A central part of the work of the Rosenbaum Lab is focused around bioelectrochemical systems and defined microbial mixed cultures. Specifically, our research interests are the investigation, understanding, and manipulation of microorganisms, which are in electrochemical interaction with electrodes and of inter-microbial relationships in these environments. While the overall goals of our efforts are the development and advancement of new biotechnological applications, we seek to uncover the bioelectrochemical and physiological principles of the microbial systems we use.
Our main work concerns the investigation of ecological effects of different Pseudomonas aeruginosa strains in bioelectrochemical systems especially under the influence of 2,3-butanediol producing partner organisms. We investigate the genetic, regulatory and functional foundation of phenazine redox-mediator based electron transfer by P. aeruginosa and its partners and translate phenazine-based electroactivity to new biotechnological systems. In a collaboration with Lars Blank (iAMB, RWTH Aachen), we genetically introduced phenazine electroactivity into the biotechnologically promising host Pseudomonas putida to allow it to discharge electrons to an anode under oxygen limitation conditions. From this, new possibilities for oxygen limited bioproductions of for example the biodetergents rhamnolipids arise.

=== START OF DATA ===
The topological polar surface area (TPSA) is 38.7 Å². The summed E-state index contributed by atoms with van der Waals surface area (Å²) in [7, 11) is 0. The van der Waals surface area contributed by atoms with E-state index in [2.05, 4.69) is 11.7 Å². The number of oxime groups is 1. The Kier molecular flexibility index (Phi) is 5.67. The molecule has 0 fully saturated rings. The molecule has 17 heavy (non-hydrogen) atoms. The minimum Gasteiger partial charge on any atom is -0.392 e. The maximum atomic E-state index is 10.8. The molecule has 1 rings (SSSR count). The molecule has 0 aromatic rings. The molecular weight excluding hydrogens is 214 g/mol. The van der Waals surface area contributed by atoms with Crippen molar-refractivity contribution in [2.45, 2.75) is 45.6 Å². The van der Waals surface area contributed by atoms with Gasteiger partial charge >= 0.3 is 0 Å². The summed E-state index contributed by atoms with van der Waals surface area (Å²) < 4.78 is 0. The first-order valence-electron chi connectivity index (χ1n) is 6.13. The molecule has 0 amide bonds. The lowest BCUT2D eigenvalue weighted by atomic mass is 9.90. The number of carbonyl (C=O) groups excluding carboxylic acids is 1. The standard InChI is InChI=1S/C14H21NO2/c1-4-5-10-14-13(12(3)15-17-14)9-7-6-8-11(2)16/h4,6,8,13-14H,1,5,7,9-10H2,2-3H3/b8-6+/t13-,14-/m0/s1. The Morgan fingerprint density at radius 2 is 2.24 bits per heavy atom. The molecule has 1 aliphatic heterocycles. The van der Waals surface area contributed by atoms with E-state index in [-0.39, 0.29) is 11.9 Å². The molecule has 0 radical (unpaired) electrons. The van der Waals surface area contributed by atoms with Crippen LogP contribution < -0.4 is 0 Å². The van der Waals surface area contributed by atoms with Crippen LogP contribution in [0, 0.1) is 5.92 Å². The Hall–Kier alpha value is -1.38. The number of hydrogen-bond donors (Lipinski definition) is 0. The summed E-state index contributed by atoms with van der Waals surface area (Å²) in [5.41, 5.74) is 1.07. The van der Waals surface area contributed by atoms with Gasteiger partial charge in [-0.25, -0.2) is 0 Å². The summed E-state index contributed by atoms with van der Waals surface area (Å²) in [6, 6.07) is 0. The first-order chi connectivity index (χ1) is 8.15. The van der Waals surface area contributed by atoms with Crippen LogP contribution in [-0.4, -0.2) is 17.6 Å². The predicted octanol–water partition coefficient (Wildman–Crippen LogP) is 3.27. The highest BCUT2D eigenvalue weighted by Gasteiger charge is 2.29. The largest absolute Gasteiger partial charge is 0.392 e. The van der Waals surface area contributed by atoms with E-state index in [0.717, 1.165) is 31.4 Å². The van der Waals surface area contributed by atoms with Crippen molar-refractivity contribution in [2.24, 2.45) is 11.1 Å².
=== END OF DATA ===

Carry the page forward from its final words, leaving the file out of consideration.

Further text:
The initial work on phenazine synthesis in P. putida won the best scientific paper award 2015 of the International Society of Microbial Electrochemistry and Technology – ISMET: "Engineering mediator-based electroactivity in the obligate aerobic bacterium Pseudomonas putida KT2440" Frontiers in Microbiology 2015.
Besides phenazine-based electron discharge to an anode, we also investigate cathodic electron uptake by acetogenic microorganisms. We are searching for new electroactive candidates and are developing molecular tools to develop biotechnologically-relevant reactions for Clostridium ljungdahlii as cathodic host.